“Shamed, dishonored, wading in blood and dripping with filth, thus capitalist society stands. Not as we usually see it, playing the roles of peace and righteousness, of order, of philosophy, of ethics – as a roaring beast, as an orgy of anarchy, as a pestilential breath, devastating culture and humanity – so it appears in all its hideous nakedness.”
This description fits the world of today which has only a short time to solve the climate crisis, but where Trump and his cronies make the climate problem worse not better. The socialist leaders had betrayed the ideas of socialism. But not Rosa, and not her handful of comrades and others like Lenin who opposed imperialist war. Rosa continued her agitation against the war with a small number of other internationalists including Rosa’s great friend, Clara Zetkin, and Karl Liebknecht. In February 1915 Rosa was arrested but continued to write and her work was smuggled out of prison. She also wrote of her personal life:
“I suppose I must be out of sorts to feel everything so deeply. Sometimes, however, it seems to me that I am not really a human being at all, but like a bird or a beast in human form. I feel so much more at home even in a scrap of garden like the one here, and still more in the meadows when the grass is humming with bees than – at one of the our party congresses”.
As the war ended, Germany was in revolution.2 In Russia, the working class, far smaller, less experienced and less educated than the German working class, had got rid of the Tsar and established a socialist government. In Germany, however, the SDP lined up with the bosses to stop working people challenging for power.
Rosa worked for a different kind of world where wealth is held not by the capitalist class with its endless wars, despoliation, and poverty, but one where the dominant wealth is held in common by the people and used for the good of all.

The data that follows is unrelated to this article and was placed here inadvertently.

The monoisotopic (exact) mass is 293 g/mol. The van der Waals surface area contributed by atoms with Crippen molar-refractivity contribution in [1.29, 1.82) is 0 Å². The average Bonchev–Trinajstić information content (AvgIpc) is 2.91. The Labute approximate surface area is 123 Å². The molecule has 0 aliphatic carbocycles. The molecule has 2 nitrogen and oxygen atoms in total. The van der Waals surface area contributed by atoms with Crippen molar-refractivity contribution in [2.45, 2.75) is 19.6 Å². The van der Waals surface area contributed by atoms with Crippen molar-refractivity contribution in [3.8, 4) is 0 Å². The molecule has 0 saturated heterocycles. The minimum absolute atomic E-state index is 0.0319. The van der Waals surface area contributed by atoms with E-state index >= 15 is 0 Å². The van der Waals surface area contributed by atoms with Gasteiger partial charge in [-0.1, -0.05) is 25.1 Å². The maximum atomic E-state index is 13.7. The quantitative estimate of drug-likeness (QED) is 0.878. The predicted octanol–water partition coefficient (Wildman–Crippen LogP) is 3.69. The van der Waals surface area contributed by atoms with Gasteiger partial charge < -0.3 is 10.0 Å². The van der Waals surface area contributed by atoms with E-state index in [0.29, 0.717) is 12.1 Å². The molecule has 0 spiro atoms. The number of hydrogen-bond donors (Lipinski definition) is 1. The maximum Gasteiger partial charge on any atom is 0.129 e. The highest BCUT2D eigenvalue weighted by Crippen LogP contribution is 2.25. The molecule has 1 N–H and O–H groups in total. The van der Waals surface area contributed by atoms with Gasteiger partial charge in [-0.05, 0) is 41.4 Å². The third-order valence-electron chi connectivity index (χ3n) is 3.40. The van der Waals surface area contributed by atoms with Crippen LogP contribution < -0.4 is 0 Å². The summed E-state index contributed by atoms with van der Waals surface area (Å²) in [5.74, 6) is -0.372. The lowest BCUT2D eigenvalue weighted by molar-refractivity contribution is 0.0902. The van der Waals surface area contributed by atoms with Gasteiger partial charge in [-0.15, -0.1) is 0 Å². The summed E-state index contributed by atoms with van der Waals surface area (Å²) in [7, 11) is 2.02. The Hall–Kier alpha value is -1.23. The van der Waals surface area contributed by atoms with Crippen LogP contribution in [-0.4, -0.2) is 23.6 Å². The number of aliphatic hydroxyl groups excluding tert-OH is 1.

But Rosa did not think change came by a formula set out by leaders but by the class itself.
“The modern proletarian class doesn’t carry out its struggle according to a plan set out in some book or theory; the modern workers’ struggle is a part of history, a part of social progress, and in the middle of history, in the middle of progress, in the middle of the fight, we learn how we must fight… That’s exactly what is laudable about it, that’s exactly why this colossal piece of culture, within the modern workers’ movement, is epoch-defining: that the great masses of the working people first forge from their own consciousness, from their own belief, and even from their own understanding, the weapons of their own liberation”.
The Government assisted by the SPD, recruited ex-soldiers (Friekorps) to physically attack workers. On January 15th, 1919, Rosa was 47. The Friekorps found where Rosa and Karl Liebknecht were hiding, and without any warrant, arrested them. At 10 pm she was brought in for interrogation at the Eden Hotel. Rosa was interrogated by Waldemar Pabst,leader of the GKSD, the shock troops of the reactionary forces.
At 11.40 they led her out, soldier Runge struck her on the head with his rifle butt. She stumbled and lost her shoe. One of the soldiers kept it as a trophy. Another took a letter from Clara Zetkin from her handbag. Rosa was then hit again with a rifle butt, which knocked her unconscious. Then she was driven to the canal. At 11.45, Lieutenant Souchon put a Mauser pistol to her left temple, shot her through the left ear, shattering her skull and dislocating her jaw. Lieutenant Vogel threw her body into the canal into the Landwehr Canal in Berlin. Rosa’s body was found on May 31st.
The SPD refused an investigation into the murder. Noske, a senior SPD politician, later admitted he gave the order. On the same night, Liebknecht was shot in the head in the Tiergarten, the main Berlin Park.
Rosa’s work is well worth reading. Caveats and faint praise from the right wing and from some male socialists are best ignored.
Bertold Brecht, the brilliant German socialist dramatist, and author, wrote a version of an old socialist song to commemorate Rosa and Karl. In the UK it is sung as “For Rosa Luxemburg, we have a score to settle”. Here though is the German version.
1 The wonderful Red Rosa Graphic novel by Kate Evans, is a good introduction for the newcomer to her work and a great celebration for those who know her work well.